“KB training definitely attracts the attention of other members of the gym. They see all the walking people swinging, snatching and throwing a small iron ball… and they literally stop what they’re doing to surprise… or run away. What a blow most of the time. How quickly people can learn these exercises and benefit from them despite their initial judgment, which is born out of fear. I’ve trained everyone from football players to 65 year old grandmothers with bells and watched these people learn. Stronger and more flexible in the moment.
“There is There’s an air of danger to these workouts. Flying bells and cries of pain are the least of worries. All KB coaches know to do at least one full workout for the most basic movement, the 2-arm swing, a dynamic deadlift style exercise that teaches the trainee to ‘pop his/her hips’ and float the bell! After understanding that the ‘hip-pop’ is the root of all movement, we progress through two other opening exercises, the clean and the snatch. Crisp popping of the hips activates the entire posterior chain of muscles and engages the hip flexors, abdominal wall, glutes and most of all the all-powerful hamstrings. These muscles include what is known as the ‘seat of power’. No movement is satisfactory without the full and conscious contraction of all these muscles; The ‘core’ aspect of kettlebell training stems from that. KB drills not only support each other, but all other proper exercises and movements in the outside world. Posture, flexibility, strength, and most significantly, confidence, are by-products of a properly done KB workout.
“Some exercises can be done with dumbbells, but the bell ringing and ballistic shock absorption required to properly complete the drill strengthens the seat of power and allows the trainee to move forward. You can’t flip the dumbbells. Also, hand-to-hand drills are impossible with DB and Active rest helps trainees tap into the aerobic pathway of energy production, staying mobile for anywhere from 3 to 30 minutes. When the body begins to break down stored fat and the energy needs created by these workouts, you not only burn more calories, but give yourself more energy to do more work. Yes. These sessions are absolute metabolic monsters. Last night I did a set of snatches with each arm, 25 reps of 20-kg KB and my work time was about 4 minutes. Yikes!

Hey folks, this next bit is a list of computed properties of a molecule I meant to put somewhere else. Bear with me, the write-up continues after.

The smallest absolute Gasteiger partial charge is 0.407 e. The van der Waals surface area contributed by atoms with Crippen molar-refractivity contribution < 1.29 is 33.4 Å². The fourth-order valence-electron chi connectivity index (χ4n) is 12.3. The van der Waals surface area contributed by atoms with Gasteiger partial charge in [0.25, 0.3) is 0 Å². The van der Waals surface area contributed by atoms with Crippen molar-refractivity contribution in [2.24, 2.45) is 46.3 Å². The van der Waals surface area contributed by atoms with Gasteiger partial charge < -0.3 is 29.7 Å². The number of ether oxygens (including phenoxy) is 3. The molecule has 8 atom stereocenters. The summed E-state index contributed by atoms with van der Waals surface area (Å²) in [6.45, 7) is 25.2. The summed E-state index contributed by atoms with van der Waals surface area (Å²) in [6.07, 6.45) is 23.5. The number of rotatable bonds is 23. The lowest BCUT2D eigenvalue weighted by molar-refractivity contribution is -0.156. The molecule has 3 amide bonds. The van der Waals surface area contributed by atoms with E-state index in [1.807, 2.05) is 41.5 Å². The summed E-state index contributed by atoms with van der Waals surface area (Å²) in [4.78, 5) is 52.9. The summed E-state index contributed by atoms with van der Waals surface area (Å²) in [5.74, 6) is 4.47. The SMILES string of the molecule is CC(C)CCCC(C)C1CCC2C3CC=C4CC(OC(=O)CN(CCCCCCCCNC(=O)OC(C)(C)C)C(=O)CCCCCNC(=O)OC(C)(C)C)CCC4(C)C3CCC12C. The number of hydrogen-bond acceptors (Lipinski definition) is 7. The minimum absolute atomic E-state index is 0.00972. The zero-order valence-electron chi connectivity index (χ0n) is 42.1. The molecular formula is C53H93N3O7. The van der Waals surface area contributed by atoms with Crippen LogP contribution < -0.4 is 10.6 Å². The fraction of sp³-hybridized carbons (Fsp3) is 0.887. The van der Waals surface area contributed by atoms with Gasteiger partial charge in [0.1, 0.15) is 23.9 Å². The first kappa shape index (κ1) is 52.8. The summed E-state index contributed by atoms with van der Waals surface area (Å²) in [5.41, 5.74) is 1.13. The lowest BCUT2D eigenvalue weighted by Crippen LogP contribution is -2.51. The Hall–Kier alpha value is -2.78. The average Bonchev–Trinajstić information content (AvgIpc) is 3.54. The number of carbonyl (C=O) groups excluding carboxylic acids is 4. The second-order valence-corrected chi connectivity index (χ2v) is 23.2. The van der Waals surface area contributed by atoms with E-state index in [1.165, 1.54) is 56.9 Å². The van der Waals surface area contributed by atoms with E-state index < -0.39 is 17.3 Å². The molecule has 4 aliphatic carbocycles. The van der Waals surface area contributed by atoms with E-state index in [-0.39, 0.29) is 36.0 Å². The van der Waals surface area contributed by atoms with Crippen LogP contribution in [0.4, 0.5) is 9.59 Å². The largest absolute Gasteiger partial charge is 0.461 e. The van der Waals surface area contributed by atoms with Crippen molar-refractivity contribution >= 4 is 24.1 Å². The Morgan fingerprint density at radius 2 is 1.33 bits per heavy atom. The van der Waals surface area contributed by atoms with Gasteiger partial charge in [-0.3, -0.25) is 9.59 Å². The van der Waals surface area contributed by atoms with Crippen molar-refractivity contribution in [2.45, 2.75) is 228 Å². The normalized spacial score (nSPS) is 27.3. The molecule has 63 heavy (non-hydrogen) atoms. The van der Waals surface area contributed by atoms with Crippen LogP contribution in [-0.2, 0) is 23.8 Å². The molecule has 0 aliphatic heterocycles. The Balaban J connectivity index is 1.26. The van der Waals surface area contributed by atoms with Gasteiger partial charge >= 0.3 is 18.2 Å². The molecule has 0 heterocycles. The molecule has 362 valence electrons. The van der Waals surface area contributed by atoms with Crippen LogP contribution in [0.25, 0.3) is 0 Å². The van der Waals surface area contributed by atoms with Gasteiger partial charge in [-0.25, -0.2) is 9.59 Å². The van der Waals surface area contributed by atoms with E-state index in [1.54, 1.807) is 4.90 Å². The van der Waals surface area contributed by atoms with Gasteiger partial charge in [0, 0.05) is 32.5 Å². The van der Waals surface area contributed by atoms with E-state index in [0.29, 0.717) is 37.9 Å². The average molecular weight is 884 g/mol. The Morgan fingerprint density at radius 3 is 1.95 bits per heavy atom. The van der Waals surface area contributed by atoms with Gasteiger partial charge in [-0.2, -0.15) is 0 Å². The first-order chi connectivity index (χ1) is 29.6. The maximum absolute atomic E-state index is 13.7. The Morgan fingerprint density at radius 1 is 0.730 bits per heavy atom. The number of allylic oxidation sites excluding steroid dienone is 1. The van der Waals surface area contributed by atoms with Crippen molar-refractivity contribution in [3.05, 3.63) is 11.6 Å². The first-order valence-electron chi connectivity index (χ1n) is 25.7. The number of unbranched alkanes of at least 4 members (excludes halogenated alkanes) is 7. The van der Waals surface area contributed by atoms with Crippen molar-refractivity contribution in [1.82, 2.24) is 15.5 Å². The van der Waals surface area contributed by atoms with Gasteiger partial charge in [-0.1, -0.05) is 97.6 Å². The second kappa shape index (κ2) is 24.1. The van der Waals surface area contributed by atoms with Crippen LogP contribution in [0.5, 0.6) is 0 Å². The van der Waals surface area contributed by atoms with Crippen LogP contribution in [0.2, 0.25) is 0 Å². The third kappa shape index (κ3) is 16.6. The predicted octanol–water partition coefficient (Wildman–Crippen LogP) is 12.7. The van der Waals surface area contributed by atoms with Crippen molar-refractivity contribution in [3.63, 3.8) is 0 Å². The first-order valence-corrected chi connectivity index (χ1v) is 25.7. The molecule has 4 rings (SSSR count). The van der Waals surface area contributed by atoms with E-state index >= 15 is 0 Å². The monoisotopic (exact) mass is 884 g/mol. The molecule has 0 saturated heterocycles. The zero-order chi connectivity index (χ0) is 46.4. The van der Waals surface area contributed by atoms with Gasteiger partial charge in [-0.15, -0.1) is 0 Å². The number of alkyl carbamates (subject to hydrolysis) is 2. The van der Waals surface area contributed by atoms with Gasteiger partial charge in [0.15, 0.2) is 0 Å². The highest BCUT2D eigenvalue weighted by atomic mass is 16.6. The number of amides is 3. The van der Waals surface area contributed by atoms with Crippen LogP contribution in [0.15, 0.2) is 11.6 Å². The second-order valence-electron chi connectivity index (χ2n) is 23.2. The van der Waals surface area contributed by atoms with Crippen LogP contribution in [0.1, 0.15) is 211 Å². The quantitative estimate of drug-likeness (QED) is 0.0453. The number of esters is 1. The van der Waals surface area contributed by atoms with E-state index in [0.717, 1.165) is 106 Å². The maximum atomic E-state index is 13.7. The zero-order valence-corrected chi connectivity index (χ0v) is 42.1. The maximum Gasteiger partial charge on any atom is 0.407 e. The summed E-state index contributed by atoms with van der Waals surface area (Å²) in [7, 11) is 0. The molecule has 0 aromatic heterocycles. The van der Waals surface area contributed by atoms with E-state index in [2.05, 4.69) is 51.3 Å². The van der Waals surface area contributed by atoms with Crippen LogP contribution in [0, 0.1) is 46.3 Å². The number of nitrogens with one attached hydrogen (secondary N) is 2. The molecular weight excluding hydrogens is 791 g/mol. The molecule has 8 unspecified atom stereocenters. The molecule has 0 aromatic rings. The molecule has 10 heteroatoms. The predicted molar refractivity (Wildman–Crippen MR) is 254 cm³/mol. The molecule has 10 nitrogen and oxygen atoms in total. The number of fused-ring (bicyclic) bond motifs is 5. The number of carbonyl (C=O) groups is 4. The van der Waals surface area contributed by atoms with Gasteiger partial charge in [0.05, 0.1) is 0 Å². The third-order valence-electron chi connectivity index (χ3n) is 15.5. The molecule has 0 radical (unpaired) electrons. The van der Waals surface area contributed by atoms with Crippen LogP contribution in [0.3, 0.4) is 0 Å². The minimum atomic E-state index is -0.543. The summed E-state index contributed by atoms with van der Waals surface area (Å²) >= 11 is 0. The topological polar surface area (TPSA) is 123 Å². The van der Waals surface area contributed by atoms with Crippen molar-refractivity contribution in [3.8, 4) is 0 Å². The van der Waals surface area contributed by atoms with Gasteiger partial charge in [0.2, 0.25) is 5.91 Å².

“People with joint problems and spine problems can also enjoy the KB drill. A single swing is enough to transform one’s body into a solid network of muscles trained to work as a team, as it was designed to do. Some people with heavy hinge joints or back pain- There is a lot of overhead work for these people, but with the right instruction from a trainer or one of the 30-plus DVDs and books available, many of these problems can have positive results.
“Sessions last anywhere from 15 to 60 minutes, and you can train anywhere from two to seven times a week, with proper rest and nutrition. Most people I’ve met who train with KB do two heavy (45) minute sessions a week and two or three ‘man- Makers’: A set of exercises followed by 60 seconds of jump rope over and over again. I’ve adapted this for the girls and call it the ‘Ladykiller’ – as you’ve seen mine work hard. The client, Pam, works with relative ease.”
As for Pam, she’s hooked on this stuff – she even owns a kettlebell that she keeps in the car and uses wherever she gets the chance, like the last time she went camping. “I have type-1 diabetes and follow a low-carb diet,” she tells me. “I started about five months ago. At the beginning I learned how to flip the black-and-blue hands correctly – everybody does it. It’s part of the experience. Like releasing the bell – ten push-ups if you release it … I did it in three months. Did it about a dozen times. But it’s more fun, more intense than weights and regular cardio. I’ve lost fat and I’m stronger. Other women are curious; I get asked about it all the time.”
Will’s next client is Mary, a thirty-three-year-old mother of two. She’s a little more built-in than Pam, and she’s also new to this, having only started a month ago after taking a “boot-camp” that also helps Will run. She says it has boosted her energy, made her stronger and helped her mentally adjust to eating better. And like most women, she doesn’t want to grow up. Fear of “accidental” muscle hypertrophy is a common misconception about weight-training and women, but it’s a boon for kettlebells and women. Will admits that most men who want to gain muscle size won’t get it from kettlebells. “Bodybuilders shouldn’t touch these things,” he tells me, admitting that he also does a lot of traditional free-weight work.
I noticed that Will was using his stopwatch. A good time under tension should be less than a minute and a half, he tells me. After he helps Mary do pistols (one-legged squats) and tactical lunges (rolling the kettlebell under the front leg), he tells her to swing, leaving the handle at the top of the swing for a moment to “let it float.” I ask what happens if it “floats” away. “If you lose it, let it go,” Will replies. “Better than ruining a wrist trying to save him.” He adds that the owners of the establishment below are not happy about the resulting noise. So early one Saturday morning, I found Will alone outside the World Gym practicing on the dewy grass, practicing advanced “floating” maneuvers. And once he “lets it go”, the goal clatters into the turf and Will follows him, dropping down for a reprieve – a masochistic perversion of push-ups with one foot in the air and one hand on a kettlebell (apology?). Then he’s on his feet again, he swings, floats and grabs—many a studious, addicted man. Down on the sidewalk, a more socially-accepted place of addiction, an establishment haunted by the clamor of this unholy past, doesn’t open for hours, its plate-glass windows bleakly oblivious to Will and his follies. Liquor store.